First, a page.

2017 marks the twenty-third year since The Philharmonic Chamber Choir (TPCC) was formed by Lim Yau, its Artistic Director. It has excelled in giving voice to the great traditions of Western classical music, both a cappella, as well as large works for choir and orchestra, and has equally made its mark in performing the Asian a cappella repertoire.
TPCC’s latest concerts include Equinox (2015): a mélange of little-performed 20th century choral works exploring the duality of night and day; and The Silent Realm in Majesty (2016): an exploration of modern German choral works with guest conductor Manfred Schreier.
It has been an exciting journey of choral exploration and performance, marked by many memorable highlights. Since its inception, TPCC has worked with such noted choral conductors as Stephen Cleobury, Francisco Feliciano, Joseph Flummerfelt, Robert Hollingworth, Chifuru Matsubara, Peter Phillips, Johannes Prinz, Gregory Rose, Manfred Schreier and Nobuaki Tanaka.
At the 19th Béla Bartók International Choral Competition in Debrecen, Hungary in July 2000, TPCC was awarded First Prize in the Mixed Choir Category, and Third Prize in the Chamber Choir category. It also received a Special Prize for the most authentic performance of Zoltán Kodály’s Liszt Ferenchez. In 2002, TPCC was invited to perform at the 1st Performing Arts Festival in Tokyo, where it gave a series of concerts in the Takemitsu Memorial Hall alongside the Tokyo Philharmonic Chorus, Asia’s oldest professional chamber choir.
TPCC has often collaborated with the Singapore Symphony Orchestra (SS0), the Singapore Symphony Chorus (SSC), and The Philharmonic Orchestra (TPO). It has also appeared in productions by the Singapore Dance Theatre, Singapore Lyric Opera, and Canada’s Opera Atelier. Previous collaborations of note with SSO and SSC include a recording of Zhou Long’s The Future of Fire (2003) — recorded on the BIS record label, Giuseppe Verdi’s Messa da Requiem (2010), William Walton’s Belshazzar’s Feast (2011), Hector Berlioz’s Te Deum (2011), Benjamin Britten’s War Requiem (2013) and most recently Anton Bruckner's Mass No. 3 and Arvo Pärt's Te Deum (2016).
With TPO, TPCC has performed J. S. Bach’s Mass in B Minor (2000 and 2008), and appeared in Debussy Tonight! (2014) among others. The latest collaboration was a cross-disciplinary production in 2015 with the Arts Fission Company, entitled The Mazu Chronicle (妈祖航志).
TPCC has also partnered with many other arts groups and organisations in diverse collaborations involving an equally wide repertoire. These range from Esplanade — Theatres on the Bay’s presentation of Richard Einhorn’s Voices of Light: The Passion of Joan of Arc, together with the celebrated female quartet Anonymous 4, to YTL Corporation’s Concert of Celebration 2010 at the Singapore Botanic Gardens, featuring Andrea Bocelli.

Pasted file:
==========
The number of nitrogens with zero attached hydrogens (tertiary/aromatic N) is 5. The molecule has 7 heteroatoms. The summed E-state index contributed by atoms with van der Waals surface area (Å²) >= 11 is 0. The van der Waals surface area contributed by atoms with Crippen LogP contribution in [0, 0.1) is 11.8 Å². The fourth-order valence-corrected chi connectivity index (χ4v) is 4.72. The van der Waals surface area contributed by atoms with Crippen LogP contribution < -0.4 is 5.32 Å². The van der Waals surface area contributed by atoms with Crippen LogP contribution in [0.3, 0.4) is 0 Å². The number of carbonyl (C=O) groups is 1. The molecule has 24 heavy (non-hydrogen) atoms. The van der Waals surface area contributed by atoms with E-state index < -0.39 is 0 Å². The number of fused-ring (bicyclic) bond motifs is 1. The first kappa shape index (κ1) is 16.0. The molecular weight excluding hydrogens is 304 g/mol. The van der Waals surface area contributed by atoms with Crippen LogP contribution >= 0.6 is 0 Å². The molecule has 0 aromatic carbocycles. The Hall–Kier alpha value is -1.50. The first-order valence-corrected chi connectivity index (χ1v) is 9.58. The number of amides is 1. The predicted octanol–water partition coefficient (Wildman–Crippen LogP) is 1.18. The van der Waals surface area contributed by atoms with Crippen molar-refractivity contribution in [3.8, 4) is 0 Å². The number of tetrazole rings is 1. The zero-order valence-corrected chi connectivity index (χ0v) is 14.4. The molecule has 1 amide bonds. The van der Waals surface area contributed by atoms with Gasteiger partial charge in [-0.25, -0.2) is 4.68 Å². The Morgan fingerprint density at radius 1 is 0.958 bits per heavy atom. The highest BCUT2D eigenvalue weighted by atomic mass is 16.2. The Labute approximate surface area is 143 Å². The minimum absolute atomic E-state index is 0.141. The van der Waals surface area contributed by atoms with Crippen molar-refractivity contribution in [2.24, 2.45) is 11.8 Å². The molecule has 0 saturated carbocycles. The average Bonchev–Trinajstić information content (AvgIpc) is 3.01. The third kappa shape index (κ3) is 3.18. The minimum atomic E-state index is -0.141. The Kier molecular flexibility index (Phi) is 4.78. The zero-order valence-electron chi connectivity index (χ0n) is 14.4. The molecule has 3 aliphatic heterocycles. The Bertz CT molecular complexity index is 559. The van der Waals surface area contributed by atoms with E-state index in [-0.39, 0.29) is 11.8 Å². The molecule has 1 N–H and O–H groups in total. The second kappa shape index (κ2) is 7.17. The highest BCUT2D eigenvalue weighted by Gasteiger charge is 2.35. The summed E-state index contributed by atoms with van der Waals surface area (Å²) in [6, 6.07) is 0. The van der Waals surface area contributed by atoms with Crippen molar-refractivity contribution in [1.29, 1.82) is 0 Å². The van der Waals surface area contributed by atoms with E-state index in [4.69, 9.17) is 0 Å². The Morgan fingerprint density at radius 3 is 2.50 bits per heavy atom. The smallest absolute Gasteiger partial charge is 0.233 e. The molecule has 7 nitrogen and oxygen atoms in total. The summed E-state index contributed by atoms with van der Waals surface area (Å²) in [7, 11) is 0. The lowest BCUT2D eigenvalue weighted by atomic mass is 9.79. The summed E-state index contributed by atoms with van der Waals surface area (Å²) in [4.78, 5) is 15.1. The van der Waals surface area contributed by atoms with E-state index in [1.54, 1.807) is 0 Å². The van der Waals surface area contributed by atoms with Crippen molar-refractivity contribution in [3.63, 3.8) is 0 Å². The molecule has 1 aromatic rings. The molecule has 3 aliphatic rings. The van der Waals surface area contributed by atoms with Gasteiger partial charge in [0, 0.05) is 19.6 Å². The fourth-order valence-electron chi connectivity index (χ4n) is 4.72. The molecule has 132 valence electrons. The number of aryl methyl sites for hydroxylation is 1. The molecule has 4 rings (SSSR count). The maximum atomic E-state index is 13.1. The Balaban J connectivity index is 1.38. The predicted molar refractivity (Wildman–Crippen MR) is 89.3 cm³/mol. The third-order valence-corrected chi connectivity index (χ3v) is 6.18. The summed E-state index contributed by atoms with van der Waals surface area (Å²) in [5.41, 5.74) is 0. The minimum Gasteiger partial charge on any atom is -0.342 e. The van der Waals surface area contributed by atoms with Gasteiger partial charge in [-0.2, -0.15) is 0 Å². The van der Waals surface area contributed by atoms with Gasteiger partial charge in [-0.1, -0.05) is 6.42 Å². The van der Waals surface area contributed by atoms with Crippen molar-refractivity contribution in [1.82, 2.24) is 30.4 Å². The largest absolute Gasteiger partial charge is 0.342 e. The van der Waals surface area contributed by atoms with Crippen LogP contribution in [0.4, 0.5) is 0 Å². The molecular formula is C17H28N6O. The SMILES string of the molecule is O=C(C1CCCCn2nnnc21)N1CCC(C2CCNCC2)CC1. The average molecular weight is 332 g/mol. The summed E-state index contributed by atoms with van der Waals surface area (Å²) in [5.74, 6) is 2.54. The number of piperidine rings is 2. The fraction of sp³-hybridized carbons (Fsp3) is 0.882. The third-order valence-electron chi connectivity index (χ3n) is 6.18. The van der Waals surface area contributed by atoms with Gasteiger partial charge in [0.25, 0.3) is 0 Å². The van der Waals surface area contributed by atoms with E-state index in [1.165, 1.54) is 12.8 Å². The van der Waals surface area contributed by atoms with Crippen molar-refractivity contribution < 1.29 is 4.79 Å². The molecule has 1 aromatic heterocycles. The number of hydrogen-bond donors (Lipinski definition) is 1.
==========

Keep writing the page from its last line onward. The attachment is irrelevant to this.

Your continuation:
In recent years, TPCC has attempted to bridge East and West in order to extend the choral experience, for both the performer and the listener. To this end, Light and a Hundred Colours (2008) demonstrated the musical possibilities and emotional potential of an unorthodox pairing of 16th century English motets with the Indian sarangi played by Sabir Khan, while Zen Renaissance (2012) juxtaposed the Japanese shakuhachi, played by shakuhachi master Ueno Koshuzan, with Renaissance masters such as John Taverner, Carlo Gesualdo, John Sheppard, and Jean Mouton.
As a choir based in the heart of Asia, TPCC has always been cognizant of its responsibility towards its Asian musical heritage. Since its first all-Asian programme, When Will the Flowers Bloom?, and the recording of its first Asian a cappella CD in 1999 — which surveyed the new spirit of Asian folksongs, TPCC has not let up in its efforts to explore the wealth of the contemporary Asian choral repertoire. Its most recent Asian a cappella concert was The Bird of Time (2014), which featured the Singapore premiere of Peng (鹏) by Singaporean composer Zechariah Goh.
On 02 April 2017, TPCC will present its latest Asian a cappella concert Timeless Skies, featuring the world premiere of Yang Guan San Die (阳关三叠) by Zechariah Goh. It will also perform with the SSO as part of the chorus for Wolfgang Amadeus Mozart's Requiem under the baton of guest conductor Masaaki Suzuki in April 2017, and with TPO in Ludwig van Beethoven's Symphony No. 9 'Choral' in October 2017.